Study: Switchboard in brain could mean new treatments for schizophrenia
As schizophrenia continues to become a more prevalent illness in our society, researchers are still puzzled when it comes to what officially spawns the mental disorder.
As schizophrenia continues to become a more prevalent illness in our society, researchers are still puzzled when it comes to what officially spawns the mental disorder. While prescription medications such as Geodon continue to advance in terms of managing symptoms, new studies are being implemented every day to continue efforts in crafting solutions for this troubling ailment. One examination recently explored whether analyzing a certain region in the brain could be the key to unlocking secrets, as well as potential new forms of treatment for schizophrenia.
In a study funded by the National Institutes of Health, researchers have begun putting more emphasis on studying the thalamic reticular nucleus (TRN) region of the brain. This thin layer of nerve cells lined along a center located deep inside the brain relays information from the body to the cerebral cortex, which enables a number of essential functions, including thoughts, movements, language, emotions, memories and visual perceptions. The researchers believed that these TRN cells act as a switchboard-like operating system, monitoring the stream of information being relayed from the thalamus region to the cortex.
To analyze how this "switchboard" processing mechanism works, as well as what disruption to TRN cells could mean for mental illness, the scientists studied patterns of TRN cell movement in mice during sleep and arousal, two states that prompt different information processing needs. Using multi-electrode recordings to study the TRN cells, researchers discovered that sleep and concentration affected the cells' ability to send inhibitory signals to the thalamus in different ways. When the mice were asleep, TRN cells were extremely active, whereas activity was significantly decreased when mice were attracted to food.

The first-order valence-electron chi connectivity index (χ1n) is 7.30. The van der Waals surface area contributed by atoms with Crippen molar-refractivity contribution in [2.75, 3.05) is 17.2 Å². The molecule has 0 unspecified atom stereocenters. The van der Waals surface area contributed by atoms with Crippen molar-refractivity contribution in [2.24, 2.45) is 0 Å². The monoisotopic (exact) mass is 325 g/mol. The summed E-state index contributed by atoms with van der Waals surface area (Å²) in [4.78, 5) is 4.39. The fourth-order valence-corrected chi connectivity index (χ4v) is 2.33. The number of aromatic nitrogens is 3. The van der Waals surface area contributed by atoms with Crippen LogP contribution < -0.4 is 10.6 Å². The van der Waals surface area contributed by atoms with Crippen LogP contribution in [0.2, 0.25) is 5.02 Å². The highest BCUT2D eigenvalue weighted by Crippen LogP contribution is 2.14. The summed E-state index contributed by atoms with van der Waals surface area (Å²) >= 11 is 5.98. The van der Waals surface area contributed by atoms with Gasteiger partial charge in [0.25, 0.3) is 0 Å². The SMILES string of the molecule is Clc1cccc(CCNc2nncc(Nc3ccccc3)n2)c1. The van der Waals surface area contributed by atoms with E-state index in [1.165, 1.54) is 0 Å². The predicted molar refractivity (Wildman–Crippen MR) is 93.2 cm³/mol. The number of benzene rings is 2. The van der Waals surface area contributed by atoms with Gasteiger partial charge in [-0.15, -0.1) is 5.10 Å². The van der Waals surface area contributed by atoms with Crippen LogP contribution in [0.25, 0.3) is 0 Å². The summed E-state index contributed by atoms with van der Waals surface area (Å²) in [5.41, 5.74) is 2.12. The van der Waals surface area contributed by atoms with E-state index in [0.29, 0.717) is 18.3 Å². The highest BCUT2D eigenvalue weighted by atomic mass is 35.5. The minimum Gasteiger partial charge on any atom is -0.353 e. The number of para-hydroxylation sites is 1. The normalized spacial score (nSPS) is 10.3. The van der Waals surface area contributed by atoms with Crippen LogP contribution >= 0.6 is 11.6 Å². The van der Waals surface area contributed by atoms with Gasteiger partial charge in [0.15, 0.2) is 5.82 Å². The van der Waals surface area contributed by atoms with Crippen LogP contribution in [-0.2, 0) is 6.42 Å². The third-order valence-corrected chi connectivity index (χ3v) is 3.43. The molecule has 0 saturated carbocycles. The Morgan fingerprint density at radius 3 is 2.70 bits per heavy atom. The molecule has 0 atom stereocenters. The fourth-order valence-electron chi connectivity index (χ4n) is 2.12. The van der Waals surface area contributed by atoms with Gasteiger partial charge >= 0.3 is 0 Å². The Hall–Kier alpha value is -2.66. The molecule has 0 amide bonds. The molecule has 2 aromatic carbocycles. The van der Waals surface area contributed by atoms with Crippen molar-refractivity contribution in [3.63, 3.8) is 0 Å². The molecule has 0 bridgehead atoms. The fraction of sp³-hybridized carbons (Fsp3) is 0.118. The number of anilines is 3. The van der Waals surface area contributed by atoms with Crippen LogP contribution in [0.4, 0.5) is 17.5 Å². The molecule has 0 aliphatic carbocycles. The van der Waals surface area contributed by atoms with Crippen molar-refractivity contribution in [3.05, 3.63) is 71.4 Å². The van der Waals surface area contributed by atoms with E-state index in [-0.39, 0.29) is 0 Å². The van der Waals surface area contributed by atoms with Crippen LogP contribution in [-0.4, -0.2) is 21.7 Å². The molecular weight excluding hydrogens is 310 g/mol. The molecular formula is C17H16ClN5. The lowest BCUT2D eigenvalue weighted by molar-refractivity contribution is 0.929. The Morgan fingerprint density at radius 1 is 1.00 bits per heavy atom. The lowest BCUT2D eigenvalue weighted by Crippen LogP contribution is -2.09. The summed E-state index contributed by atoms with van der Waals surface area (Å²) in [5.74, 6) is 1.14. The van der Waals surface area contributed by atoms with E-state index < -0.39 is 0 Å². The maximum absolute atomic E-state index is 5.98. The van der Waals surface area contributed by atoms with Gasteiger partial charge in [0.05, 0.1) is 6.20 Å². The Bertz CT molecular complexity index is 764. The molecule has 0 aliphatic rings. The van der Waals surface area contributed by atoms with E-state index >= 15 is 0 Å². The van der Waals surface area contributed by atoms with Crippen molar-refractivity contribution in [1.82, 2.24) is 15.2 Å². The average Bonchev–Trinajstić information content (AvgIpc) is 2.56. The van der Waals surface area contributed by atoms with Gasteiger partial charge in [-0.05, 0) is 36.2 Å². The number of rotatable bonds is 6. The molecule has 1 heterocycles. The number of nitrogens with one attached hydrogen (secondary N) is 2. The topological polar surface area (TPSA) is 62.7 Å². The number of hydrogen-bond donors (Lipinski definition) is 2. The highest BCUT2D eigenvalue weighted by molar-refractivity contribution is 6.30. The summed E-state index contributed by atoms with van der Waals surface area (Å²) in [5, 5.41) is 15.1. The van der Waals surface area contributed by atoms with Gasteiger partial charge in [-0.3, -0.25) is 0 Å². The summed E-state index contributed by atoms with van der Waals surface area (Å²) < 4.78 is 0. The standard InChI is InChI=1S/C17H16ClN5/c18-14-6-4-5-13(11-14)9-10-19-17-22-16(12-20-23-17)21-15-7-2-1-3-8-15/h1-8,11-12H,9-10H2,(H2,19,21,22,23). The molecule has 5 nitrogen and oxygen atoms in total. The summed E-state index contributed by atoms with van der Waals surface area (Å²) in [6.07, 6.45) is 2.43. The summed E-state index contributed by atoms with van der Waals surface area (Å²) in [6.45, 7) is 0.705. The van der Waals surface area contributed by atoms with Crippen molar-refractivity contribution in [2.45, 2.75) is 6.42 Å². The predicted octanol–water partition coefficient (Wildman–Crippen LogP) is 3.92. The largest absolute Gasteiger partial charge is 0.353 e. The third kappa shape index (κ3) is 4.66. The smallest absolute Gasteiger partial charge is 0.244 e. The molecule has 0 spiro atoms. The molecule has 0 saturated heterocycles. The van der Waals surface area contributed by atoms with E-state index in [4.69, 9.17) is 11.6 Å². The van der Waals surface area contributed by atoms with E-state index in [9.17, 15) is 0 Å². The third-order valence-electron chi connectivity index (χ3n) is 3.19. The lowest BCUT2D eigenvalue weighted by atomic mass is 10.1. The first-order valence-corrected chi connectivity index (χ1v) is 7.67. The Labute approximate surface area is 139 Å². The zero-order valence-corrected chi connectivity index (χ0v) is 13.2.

When the scientists began implementing optogenetics with mice, a technique that introduces light-sensitive molecules into nerve cells, it allowed them to essentially control the firing patterns of visual TRN cells within the animals with flashes of laser light. Switching around their ability to effectively focus and concentrate was basically a replication of how information transmission within the brain becomes scattered and unreliable in those with schizophrenia.
Dr. Michael Halassa, a professor at New York University and lead investigator in the study, believes that his team's research might be crucial for unlocking the mystery surrounding mental illnesses, such as schizophrenia, and the way they alter thinking and emotions.
"Now we may have a handle on how this tiny part of the brain exerts tremendous control over our thoughts and perceptions," Halassa said in a statement. "These results may be a gateway into understanding the circuitry that underlies neuropsychiatric disorders."
Know your signs and symptoms
Delusions are some of the main indications that someone could be diagnosed with, and generally pertain to false beliefs that are not based in reality. According to the Mayo Clinic, 80 percent of people who are diagnosed with schizophrenia experience delusions. Other signs may include hallucinations, disorganized thinking, constant unpredictability and total social withdrawal.
Prescription medication can help patients and doctors effectively manage symptoms of schizophrenia. Geodon is a great example of medication that's proven to comfort those with mental illness, and be sure to try using a Canadian online pharmacy whenever you need to buy Geodon.